Review questions for “Britain vs. India”

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The reason why Britain considered India its “jewel in the crown” is a topic of interest.

The industrial revolution transformed Britain into the global center of manufacturing, with India being a significant provider of raw materials for British industry. With its population of 300 million, India presented a substantial market for British products. Consequently, India was regarded as the most prized colony and the ultimate asset by the British.

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4. The Indians were unable to unite against the British during the Sepoy Mutiny due to weak leadership and significant divisions between Hindus and Muslims. Hindus opposed the restoration of the Muslim Mughal Empire and, in fact, some preferred British rule over Muslim rule.
5. Under the Raj, the British rule took what form?

The British government directly commanded India during the period known as the Raj, which refers to British rule after India came under the British crown during Queen Victoria’s reign. Policy was directed by a cabinet minister in London, and a governor-general acted on the government’s orders. From 1877 onwards, this official held the title of viceroy.

6. Economic imperialism led to India’s colonization by the British due to the significant power imbalance between the two. The British, being much more powerful, effortlessly took control over India and subsequently oppressed the Indians by limiting their financial resources and authority.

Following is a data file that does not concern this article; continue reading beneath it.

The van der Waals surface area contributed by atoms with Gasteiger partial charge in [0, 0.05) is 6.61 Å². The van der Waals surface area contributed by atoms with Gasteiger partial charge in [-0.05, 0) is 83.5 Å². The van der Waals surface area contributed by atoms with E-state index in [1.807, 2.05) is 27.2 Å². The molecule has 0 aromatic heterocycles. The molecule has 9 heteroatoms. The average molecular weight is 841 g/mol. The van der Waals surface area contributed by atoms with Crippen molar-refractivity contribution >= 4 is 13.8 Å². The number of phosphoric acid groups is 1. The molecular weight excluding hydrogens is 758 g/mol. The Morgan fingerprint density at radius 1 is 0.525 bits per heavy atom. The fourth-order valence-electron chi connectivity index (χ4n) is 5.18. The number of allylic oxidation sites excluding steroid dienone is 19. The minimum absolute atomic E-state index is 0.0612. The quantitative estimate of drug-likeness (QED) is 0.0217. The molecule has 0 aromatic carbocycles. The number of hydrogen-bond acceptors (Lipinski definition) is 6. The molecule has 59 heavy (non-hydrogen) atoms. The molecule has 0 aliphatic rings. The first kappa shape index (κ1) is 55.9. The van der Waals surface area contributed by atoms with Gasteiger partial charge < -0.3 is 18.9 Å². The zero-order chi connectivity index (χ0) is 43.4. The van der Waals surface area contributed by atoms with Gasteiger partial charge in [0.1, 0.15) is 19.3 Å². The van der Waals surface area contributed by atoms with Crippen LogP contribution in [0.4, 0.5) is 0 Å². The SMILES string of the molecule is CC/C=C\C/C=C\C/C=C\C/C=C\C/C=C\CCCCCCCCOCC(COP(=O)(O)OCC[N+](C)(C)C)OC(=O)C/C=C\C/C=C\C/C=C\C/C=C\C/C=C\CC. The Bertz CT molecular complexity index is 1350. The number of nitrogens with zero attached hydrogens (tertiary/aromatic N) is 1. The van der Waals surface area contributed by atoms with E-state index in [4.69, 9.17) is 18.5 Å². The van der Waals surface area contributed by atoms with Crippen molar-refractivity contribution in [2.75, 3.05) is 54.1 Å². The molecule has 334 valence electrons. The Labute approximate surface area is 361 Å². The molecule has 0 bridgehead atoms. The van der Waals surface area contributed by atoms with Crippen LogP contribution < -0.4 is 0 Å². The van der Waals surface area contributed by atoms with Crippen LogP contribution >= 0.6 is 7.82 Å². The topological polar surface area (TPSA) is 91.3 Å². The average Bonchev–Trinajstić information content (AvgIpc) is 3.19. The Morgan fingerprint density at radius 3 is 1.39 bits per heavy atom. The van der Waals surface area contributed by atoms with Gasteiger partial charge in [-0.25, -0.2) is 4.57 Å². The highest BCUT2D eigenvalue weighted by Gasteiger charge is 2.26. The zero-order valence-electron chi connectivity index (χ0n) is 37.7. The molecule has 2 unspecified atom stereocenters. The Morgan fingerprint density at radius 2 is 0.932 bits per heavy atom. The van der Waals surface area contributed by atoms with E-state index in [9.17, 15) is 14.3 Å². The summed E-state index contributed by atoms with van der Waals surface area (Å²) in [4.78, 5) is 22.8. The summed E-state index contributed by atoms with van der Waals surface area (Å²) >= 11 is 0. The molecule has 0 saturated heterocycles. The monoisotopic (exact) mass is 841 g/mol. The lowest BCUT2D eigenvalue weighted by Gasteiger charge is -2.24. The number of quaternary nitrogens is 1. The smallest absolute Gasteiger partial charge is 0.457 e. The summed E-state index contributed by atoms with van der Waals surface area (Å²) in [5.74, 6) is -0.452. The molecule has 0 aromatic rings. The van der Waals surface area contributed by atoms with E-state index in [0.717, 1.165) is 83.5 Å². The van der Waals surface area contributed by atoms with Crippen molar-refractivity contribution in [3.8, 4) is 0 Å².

7. The decision to grease the Sepoys’ cartridges with beef and pork fat suggests the British disregard and disrespect towards the Indian and Muslim religions. The Indians, who consider cows sacred, and the Muslims, who do not eat pork, would be offended by this act.

8. The discontent and resentment towards British rule in India led to a desire for national independence as a means to unify the country and challenge imperialism. The Indians recognized the power and control that the British exerted, fueling their determination to rid India of British rule in the pursuit of nationalism.

9. In the writing activity of Empire Building, compose an editorial for an underground Indian newspaper. This editorial should outline the grievances against the British and advocate for self-government.

a. Initially, the British valued India not only for its existing profit but also for its potential. The industrial revolution had transformed Britain into the global center of manufacturing, and India played a crucial role as a supplier of raw materials for this manufacturing hub.